Isotope editing can be split into two separate categories. With the first category, the labeled C=O group is used as a stand-alone probe of the local structure and environment of proteins. In the second category, the vibrational coupling between two or more labeled carbonyl groups can be used to provide structural information about the protein’s secondary and tertiary levels.
Side-Chain-Based IR Probes
Back-boned based IR probes are limited in diversity due to the unique chemical structure and identity of the protein backbone. Side-chained based IR probes have greater chemical diversity, making it possible to create a vast array of sidechain-based IR probes.
The types of side-chain based IR probes include C=N stretching, Azide stretching, C-O stretching, Carbon-Deuterium (C-D) stretching, metal carbonyl stretching and vibrations of thiol, phosphate and fluorocarbon.
Attenuated total reflection (ATR) spectroscopy can be used at the mid-IR range to detect carbohydrates such as ethanol, glucose and fructose.
The ATR probe is connected to a spectrometer by a polycrystalline infrared fiber (PIR). There are different types of ATR probes, but common probes include those with a diamond crystal or those with a detachable PIR loop head. The total optical path of ATR analysis is formed by a penetration depth of ATR crystal’s evanescent field times the number of internal reflections defined by the ATR element geometry.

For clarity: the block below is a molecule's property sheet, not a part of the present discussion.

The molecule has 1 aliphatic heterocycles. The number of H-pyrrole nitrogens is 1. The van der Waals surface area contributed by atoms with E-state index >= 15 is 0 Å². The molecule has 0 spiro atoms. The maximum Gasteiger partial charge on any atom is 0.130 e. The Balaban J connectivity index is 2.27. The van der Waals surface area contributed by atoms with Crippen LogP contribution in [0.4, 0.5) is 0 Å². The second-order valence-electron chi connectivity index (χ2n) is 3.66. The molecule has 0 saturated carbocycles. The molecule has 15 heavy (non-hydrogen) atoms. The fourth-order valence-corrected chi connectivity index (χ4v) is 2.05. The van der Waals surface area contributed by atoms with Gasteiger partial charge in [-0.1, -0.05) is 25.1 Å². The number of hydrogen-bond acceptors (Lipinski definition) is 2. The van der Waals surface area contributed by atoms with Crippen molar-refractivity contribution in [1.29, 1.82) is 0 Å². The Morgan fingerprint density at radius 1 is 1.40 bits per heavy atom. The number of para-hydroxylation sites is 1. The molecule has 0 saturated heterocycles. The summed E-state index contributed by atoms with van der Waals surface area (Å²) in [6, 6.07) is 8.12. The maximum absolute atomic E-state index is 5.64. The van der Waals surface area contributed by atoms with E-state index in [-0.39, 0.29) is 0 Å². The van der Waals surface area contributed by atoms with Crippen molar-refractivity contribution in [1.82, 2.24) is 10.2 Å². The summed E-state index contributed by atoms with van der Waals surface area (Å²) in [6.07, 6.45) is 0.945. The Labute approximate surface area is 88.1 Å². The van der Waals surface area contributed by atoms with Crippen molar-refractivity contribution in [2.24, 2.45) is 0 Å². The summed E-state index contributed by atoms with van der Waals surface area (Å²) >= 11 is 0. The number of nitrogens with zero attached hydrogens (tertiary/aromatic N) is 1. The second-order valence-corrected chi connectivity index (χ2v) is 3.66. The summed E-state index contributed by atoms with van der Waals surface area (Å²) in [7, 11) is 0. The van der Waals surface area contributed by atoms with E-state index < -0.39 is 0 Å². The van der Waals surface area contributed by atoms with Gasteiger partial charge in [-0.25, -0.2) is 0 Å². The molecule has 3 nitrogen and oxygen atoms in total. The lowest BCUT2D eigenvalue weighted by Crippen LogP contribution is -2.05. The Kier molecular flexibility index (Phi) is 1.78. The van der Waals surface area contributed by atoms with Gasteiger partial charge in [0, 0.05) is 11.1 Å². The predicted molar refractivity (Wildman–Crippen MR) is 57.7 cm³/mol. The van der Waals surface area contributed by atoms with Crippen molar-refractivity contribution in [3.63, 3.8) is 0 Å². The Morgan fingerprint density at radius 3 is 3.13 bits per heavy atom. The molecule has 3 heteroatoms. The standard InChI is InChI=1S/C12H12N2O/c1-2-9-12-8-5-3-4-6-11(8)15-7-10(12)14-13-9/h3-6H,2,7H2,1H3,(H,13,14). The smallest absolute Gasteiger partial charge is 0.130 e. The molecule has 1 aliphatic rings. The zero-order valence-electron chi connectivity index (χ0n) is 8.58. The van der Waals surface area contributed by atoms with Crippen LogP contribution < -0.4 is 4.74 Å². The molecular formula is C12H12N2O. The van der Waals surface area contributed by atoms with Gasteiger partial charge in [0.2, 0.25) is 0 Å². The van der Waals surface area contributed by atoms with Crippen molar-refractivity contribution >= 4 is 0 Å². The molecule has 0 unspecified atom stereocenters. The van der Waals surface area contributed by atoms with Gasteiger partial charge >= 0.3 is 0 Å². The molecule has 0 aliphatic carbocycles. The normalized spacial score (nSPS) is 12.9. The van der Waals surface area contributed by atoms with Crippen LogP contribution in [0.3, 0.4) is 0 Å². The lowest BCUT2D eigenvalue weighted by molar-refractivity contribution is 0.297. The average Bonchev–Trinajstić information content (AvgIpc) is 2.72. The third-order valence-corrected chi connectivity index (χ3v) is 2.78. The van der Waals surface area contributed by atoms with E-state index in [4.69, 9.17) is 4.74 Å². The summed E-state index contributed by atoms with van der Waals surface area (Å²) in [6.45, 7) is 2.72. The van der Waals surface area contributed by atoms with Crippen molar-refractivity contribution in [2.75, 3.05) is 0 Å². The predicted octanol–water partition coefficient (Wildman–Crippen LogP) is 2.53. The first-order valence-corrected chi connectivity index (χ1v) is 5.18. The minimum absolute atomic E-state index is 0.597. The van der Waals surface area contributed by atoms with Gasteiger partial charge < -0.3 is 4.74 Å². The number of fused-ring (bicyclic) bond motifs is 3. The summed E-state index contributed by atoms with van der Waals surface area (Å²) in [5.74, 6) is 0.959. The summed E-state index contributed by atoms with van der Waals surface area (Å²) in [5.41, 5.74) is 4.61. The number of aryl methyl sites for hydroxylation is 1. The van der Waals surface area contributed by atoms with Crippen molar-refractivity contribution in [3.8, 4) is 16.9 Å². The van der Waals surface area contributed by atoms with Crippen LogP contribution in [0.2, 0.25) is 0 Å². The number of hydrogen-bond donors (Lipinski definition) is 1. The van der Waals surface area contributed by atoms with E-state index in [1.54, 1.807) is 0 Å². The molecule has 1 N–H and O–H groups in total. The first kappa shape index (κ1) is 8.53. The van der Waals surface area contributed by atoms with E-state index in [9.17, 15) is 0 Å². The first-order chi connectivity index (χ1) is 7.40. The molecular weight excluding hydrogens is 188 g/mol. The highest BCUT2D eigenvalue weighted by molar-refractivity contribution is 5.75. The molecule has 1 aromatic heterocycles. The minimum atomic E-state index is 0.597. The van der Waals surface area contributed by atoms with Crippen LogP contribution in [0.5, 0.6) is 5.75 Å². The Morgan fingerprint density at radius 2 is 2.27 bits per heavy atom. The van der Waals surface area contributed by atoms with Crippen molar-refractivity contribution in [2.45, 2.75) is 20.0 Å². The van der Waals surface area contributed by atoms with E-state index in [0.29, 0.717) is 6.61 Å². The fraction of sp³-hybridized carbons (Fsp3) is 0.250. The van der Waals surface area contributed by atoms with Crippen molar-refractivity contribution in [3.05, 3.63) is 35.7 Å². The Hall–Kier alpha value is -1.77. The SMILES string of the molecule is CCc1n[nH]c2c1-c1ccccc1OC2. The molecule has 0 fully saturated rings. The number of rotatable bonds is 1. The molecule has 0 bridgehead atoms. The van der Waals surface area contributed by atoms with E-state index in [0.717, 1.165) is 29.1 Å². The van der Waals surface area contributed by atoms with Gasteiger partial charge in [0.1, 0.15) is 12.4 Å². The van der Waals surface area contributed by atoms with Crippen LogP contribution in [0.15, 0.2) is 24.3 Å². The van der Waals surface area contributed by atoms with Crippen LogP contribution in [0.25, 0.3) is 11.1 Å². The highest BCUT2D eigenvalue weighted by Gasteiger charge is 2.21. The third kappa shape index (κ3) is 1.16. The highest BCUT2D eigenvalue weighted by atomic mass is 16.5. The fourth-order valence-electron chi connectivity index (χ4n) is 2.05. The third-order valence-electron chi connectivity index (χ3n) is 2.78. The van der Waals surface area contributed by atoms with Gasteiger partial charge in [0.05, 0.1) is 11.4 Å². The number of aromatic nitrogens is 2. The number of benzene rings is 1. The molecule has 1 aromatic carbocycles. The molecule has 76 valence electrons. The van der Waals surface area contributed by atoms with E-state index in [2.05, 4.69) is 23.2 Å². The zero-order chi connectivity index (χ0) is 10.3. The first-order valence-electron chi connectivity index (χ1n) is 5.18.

Nano-FTIR for Extra Terrestrials
A development in scattering-type near-field scanning optical microscopy (s-SNOM) has meant that you can now get IR spectral information at sub-micron length scales. The imaging technique works by using an atomic force microscope (AFM) tip as an optical near-field probe to focus incident electromagnetic radiation.
The submicron scale allows for the analysis of minerals within natural samples, such as a chondrule from the Murchison meteorite and a cometary dust grains from NASA's Stardust mission. The technique has also been used recently to study plasmons in graphene and for spatial mapping of electronic transitions in oxides.
References and Further Reading
- Amiot, C., Xu, S., Liang, S., Pan, L. and Zhao, J. (2008). Near-Infrared Fluorescent Materials for Sensing of Biological Targets. Sensors, 8(5), pp.3082-3105.
- Re, R., Pirovano, I., Contini, D., Spinelli, L. and Torricelli, A. (2018). Time Domain Near Infrared Spectroscopy Device for Monitoring Muscle Oxidative Metabolism: Custom Probe and In Vivo Applications. Sensors, 18(1), p.264.
- Ma, J., Pazos, I., Zhang, W., Culik, R. and Gai, F. (2015). Site-Specific Infrared Probes of Proteins. Annual Review of Physical Chemistry, 66(1), pp.357-377.
- Bogomolov, A., Heßling, M., Wenzel, U., Princz, S., Hellmuth, T., Bernal, M., Sakharova, T., Usenov, I., Artyushenko, V. and Meyer, H. (2015). Development and testing of mid-infrared sensors for in-line process monitoring in biotechnology. Sensors and Actuators B: Chemical, 221, pp.1601-1610.